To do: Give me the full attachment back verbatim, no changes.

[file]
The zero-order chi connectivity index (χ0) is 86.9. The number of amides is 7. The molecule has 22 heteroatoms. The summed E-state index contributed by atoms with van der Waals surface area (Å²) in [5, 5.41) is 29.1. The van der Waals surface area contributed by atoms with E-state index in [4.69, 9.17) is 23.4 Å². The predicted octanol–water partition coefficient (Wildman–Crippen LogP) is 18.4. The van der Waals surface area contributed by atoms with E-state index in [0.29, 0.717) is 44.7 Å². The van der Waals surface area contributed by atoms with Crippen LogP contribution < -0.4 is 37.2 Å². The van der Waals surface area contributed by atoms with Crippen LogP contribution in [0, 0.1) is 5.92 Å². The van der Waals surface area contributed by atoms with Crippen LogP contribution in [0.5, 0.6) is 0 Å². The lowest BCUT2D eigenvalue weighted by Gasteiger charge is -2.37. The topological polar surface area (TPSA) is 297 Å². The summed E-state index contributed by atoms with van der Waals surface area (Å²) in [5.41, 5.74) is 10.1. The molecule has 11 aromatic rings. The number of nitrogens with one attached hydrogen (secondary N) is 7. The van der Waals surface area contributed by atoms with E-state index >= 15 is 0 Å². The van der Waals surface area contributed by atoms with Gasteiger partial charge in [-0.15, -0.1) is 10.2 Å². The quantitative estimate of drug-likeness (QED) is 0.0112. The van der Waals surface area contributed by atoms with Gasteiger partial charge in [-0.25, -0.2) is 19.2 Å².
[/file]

The zero-order chi connectivity index (χ0) is 86.9. The number of amides is 7. The molecule has 22 heteroatoms. The summed E-state index contributed by atoms with van der Waals surface area (Å²) in [5, 5.41) is 29.1. The van der Waals surface area contributed by atoms with E-state index in [4.69, 9.17) is 23.4 Å². The predicted octanol–water partition coefficient (Wildman–Crippen LogP) is 18.4. The van der Waals surface area contributed by atoms with E-state index in [0.29, 0.717) is 44.7 Å². The van der Waals surface area contributed by atoms with Crippen LogP contribution < -0.4 is 37.2 Å². The van der Waals surface area contributed by atoms with Crippen LogP contribution in [0, 0.1) is 5.92 Å². The van der Waals surface area contributed by atoms with Crippen LogP contribution in [0.5, 0.6) is 0 Å². The lowest BCUT2D eigenvalue weighted by Gasteiger charge is -2.37. The topological polar surface area (TPSA) is 297 Å². The summed E-state index contributed by atoms with van der Waals surface area (Å²) in [5.41, 5.74) is 10.1. The molecule has 11 aromatic rings. The number of nitrogens with one attached hydrogen (secondary N) is 7. The van der Waals surface area contributed by atoms with E-state index >= 15 is 0 Å². The van der Waals surface area contributed by atoms with Gasteiger partial charge in [-0.15, -0.1) is 10.2 Å². The quantitative estimate of drug-likeness (QED) is 0.0112. The van der Waals surface area contributed by atoms with Gasteiger partial charge in [-0.25, -0.2) is 19.2 Å².